between the amplifier output pins and the load’s connections. Residual trace resistance causes a voltage drop,
which results in power dissipated in the trace and not in the
load as desired. For example, 0.1Ω trace resistance reduces
the output power dissipated by a 4Ω load from 1.7W to 1.6W.
The problem of decreased load dissipation is exacerbated
as load impedance decreases. Therefore, to maintain the
highest load dissipation and widest output voltage swing,
PCB traces that connect the output pins to a load must be as
wide as possible.
POWER DISSIPATION
Power dissipation is a major concern when
successful single-ended or bridged amplifier.
states the maximum power dissipation point
ended amplifier operating at a given supply
driving a specified output load.
PDMAX-SE = (VDD)2/(2π2 RL): Single-Ended
PDMAX-MONOBTL = 4(VDD)2/(2π2 RL): Bridge Mode (3)
The maximum power dissipation point given by Equation (3)
must not exceed the power dissipation given by Equation
(4):
BRIDGE CONFIGURATION EXPLANATION
As shown in Figure 2, the LM4854 consists of three operational amplifiers. In mono mode, AMP1 and AMP2 operate in
series to drive a speaker connected between their outputs.
In stereo mode, AMP1 and AMP3 are used to drive stereo
headphones or other SE load.
In mono mode, external resistors RfL and RiL set the closedloop gain of AMP1, whereas two internal 20kΩ resistors set
AMP2’s gain at -1. The LM4854 drives a load, such as a
speaker, connected between the two amplifier outputs,
L-OUT and BTL-OUT.
Figure 2 shows that AMP1’s output serves as AMP2’s input.
This results in both amplifiers producing signals identical in
magnitude, but 180˚ out of phase. Taking advantage of this
phase difference, a load is placed between L-OUT and BTLOUT and driven differentially (commonly referred to as
"bridge mode"). This results in a differential,or BTL, gain of:
PDMAX’ = (TJMAX - TA)/ θJA
(4)
The LM4854’s TJMAX = 150˚C. In the IBL package, the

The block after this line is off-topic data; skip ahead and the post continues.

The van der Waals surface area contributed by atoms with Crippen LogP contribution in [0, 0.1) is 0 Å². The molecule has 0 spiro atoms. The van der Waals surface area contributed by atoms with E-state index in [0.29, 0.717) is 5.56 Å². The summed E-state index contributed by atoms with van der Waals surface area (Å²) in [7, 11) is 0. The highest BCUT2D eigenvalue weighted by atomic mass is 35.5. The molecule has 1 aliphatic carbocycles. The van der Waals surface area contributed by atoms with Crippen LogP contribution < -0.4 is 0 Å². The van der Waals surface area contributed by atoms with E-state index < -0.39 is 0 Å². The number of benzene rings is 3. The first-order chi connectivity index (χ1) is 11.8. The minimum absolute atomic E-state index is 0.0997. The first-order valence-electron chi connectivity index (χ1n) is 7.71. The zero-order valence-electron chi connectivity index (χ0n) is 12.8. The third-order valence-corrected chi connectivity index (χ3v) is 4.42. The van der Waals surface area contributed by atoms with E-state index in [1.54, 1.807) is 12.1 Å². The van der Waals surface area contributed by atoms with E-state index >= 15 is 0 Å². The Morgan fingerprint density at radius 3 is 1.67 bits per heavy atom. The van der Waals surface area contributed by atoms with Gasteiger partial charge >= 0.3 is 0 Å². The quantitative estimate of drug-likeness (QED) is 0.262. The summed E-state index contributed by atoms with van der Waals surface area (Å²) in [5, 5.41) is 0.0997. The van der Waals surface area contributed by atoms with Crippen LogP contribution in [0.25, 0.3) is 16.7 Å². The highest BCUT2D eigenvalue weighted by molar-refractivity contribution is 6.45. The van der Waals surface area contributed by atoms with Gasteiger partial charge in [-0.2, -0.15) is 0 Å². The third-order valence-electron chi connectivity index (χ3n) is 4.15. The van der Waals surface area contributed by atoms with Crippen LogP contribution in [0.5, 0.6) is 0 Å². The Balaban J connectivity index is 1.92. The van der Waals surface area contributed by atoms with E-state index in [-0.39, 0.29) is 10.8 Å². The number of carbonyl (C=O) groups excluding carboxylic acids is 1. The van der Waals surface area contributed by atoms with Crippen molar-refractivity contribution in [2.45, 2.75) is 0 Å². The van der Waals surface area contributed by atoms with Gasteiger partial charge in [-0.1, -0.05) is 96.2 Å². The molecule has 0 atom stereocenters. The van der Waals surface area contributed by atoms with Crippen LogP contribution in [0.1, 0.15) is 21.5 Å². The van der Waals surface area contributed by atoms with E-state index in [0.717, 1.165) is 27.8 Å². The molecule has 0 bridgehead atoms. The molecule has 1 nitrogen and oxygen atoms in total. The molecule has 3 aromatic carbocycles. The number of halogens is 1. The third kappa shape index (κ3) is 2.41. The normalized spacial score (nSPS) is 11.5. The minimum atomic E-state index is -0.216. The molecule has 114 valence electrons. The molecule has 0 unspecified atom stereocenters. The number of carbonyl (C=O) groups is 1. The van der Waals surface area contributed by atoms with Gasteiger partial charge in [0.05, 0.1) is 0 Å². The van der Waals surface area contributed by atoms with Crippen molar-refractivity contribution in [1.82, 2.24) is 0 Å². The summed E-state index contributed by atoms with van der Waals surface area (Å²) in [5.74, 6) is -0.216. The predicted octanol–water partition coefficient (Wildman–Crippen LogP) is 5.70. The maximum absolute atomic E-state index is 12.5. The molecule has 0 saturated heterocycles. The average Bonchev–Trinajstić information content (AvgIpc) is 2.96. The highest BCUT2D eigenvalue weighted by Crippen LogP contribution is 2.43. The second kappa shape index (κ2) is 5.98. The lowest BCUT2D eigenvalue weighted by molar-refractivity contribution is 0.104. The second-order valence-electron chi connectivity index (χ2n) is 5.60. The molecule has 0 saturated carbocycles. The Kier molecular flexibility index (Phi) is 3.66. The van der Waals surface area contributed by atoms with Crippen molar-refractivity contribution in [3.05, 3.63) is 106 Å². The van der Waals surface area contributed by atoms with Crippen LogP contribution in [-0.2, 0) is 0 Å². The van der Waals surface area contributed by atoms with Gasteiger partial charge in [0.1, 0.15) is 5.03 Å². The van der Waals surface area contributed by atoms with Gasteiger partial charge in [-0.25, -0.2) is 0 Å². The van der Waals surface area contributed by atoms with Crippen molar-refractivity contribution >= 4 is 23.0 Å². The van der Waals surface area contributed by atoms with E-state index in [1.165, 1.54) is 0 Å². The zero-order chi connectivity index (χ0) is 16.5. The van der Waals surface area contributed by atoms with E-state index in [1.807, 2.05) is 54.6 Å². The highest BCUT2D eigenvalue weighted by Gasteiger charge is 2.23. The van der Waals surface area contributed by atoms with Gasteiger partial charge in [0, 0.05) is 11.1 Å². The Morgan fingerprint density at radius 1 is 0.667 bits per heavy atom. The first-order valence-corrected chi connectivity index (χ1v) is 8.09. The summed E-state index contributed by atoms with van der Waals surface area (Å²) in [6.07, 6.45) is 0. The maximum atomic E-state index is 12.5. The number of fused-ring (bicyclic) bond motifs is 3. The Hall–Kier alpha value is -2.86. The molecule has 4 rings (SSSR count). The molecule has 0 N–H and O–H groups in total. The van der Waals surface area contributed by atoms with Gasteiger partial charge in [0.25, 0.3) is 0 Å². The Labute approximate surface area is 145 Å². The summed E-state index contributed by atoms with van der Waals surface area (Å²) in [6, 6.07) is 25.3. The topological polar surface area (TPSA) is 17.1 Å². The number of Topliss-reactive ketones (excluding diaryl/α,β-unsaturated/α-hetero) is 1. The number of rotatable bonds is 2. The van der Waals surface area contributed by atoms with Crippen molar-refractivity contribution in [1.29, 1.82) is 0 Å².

LM4854’s θJA is 121˚C/W. The LM4854’s TJMAX = 150˚C. In
the LD package soldered to a DAP pad that expands to a
copper area of 2.0in2 on a PCB, the LM4854’s θJA is 42˚C/W.
In the MT package, the LM4854’s θJA is 109˚C/W. At any
given ambient temperature TA, use Equation (4) to find the
maximum internal power dissipation supported by the IC
packaging. Rearranging Equation (4) and substituting PDMAX
for PDMAX’ results in Equation (5). This equation gives the
maximum ambient temperature that still allows maximum
stereo power dissipation without violating the LM4854’s
maximum junction temperature.
(1)
TA = TJMAX - PDMAX-MONOBTLθJA
Bridge mode amplifiers are different from single-ended amplifiers that drive loads connected between a single amplifier’s output and ground. For a given supply voltage, bridge
mode has a distinct advantage over the single-ended configuration: its differential output doubles the voltage swing
across the load. Theoretically, this produces four times the
output power when compared to a single-ended amplifier
under the same conditions. This increase in attainable output
power assumes that the amplifier is not current limited and
that the output signal is not clipped. To ensure minimum
output signal clipping when choosing an amplifier’s closedloop gain, refer to the Audio Power Amplifier Design section.
Another advantage of the differential bridge output is no net
DC voltage across the load. This is accomplished by biasing
AMP1’s and AMP2’s outputs at half-supply. This eliminates
the coupling capacitor that single supply, single-ended amplifiers require. Eliminating an output coupling capacitor in a
www.national.com
(2)
However, a direct consequence of the increased power delivered to the load by a bridge amplifier is higher internal
power dissipation for the same conditions. The LM4854 has
two operational amplifiers driving a mono bridge load. The
maximum internal power dissipation operating in the bridge
mode is twice that of a single-ended amplifier. From Equation (3), assuming a 5V power supply and an 8Ω load, the
maximum BTL-mode power dissipation is 317mW.
Poor power supply regulation adversely affects maximum
output power. A poorly regulated supply’s output voltage
decreases with increasing load current. Reduced supply
voltage causes decreased headroom, output signal clipping,
and reduced output power. Even with tightly regulated supplies, trace resistance creates the same effects as poor
supply regulation. Therefore, making the power supply
traces as wide as possible helps maintain full output voltage
swing.
AVD = 2(Rf/Ri)
designing a
Equation (2)
for a singlevoltage and
(5)
For a typical application with a 5V power supply and an 8Ω
load, the maximum ambient temperature that allows maximum stereo power dissipation without exceeding the maximum junction temperature is approximately 73˚C for the IBL